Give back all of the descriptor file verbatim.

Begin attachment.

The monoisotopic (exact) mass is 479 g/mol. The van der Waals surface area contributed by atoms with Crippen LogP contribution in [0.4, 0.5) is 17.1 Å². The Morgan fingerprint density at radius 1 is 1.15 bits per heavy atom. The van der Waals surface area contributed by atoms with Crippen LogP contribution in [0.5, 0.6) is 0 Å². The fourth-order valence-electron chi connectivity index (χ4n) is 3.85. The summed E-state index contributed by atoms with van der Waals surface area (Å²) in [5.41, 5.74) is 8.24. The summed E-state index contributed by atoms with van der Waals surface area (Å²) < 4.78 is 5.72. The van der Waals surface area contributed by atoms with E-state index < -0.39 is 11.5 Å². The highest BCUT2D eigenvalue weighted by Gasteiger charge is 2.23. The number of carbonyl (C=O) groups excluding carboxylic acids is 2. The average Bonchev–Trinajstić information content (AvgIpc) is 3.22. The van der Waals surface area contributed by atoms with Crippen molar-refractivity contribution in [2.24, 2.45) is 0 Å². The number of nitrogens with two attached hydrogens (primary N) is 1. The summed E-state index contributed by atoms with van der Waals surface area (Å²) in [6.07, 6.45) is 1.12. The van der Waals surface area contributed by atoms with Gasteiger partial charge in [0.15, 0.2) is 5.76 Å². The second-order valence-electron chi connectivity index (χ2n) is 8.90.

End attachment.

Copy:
The monoisotopic (exact) mass is 479 g/mol. The van der Waals surface area contributed by atoms with Crippen LogP contribution in [0.4, 0.5) is 17.1 Å². The Morgan fingerprint density at radius 1 is 1.15 bits per heavy atom. The van der Waals surface area contributed by atoms with Crippen LogP contribution in [0.5, 0.6) is 0 Å². The fourth-order valence-electron chi connectivity index (χ4n) is 3.85. The summed E-state index contributed by atoms with van der Waals surface area (Å²) in [5.41, 5.74) is 8.24. The summed E-state index contributed by atoms with van der Waals surface area (Å²) < 4.78 is 5.72. The van der Waals surface area contributed by atoms with E-state index < -0.39 is 11.5 Å². The highest BCUT2D eigenvalue weighted by Gasteiger charge is 2.23. The number of carbonyl (C=O) groups excluding carboxylic acids is 2. The average Bonchev–Trinajstić information content (AvgIpc) is 3.22. The van der Waals surface area contributed by atoms with Crippen molar-refractivity contribution in [2.24, 2.45) is 0 Å². The number of nitrogens with two attached hydrogens (primary N) is 1. The summed E-state index contributed by atoms with van der Waals surface area (Å²) in [6.07, 6.45) is 1.12. The van der Waals surface area contributed by atoms with Gasteiger partial charge in [0.15, 0.2) is 5.76 Å². The second-order valence-electron chi connectivity index (χ2n) is 8.90.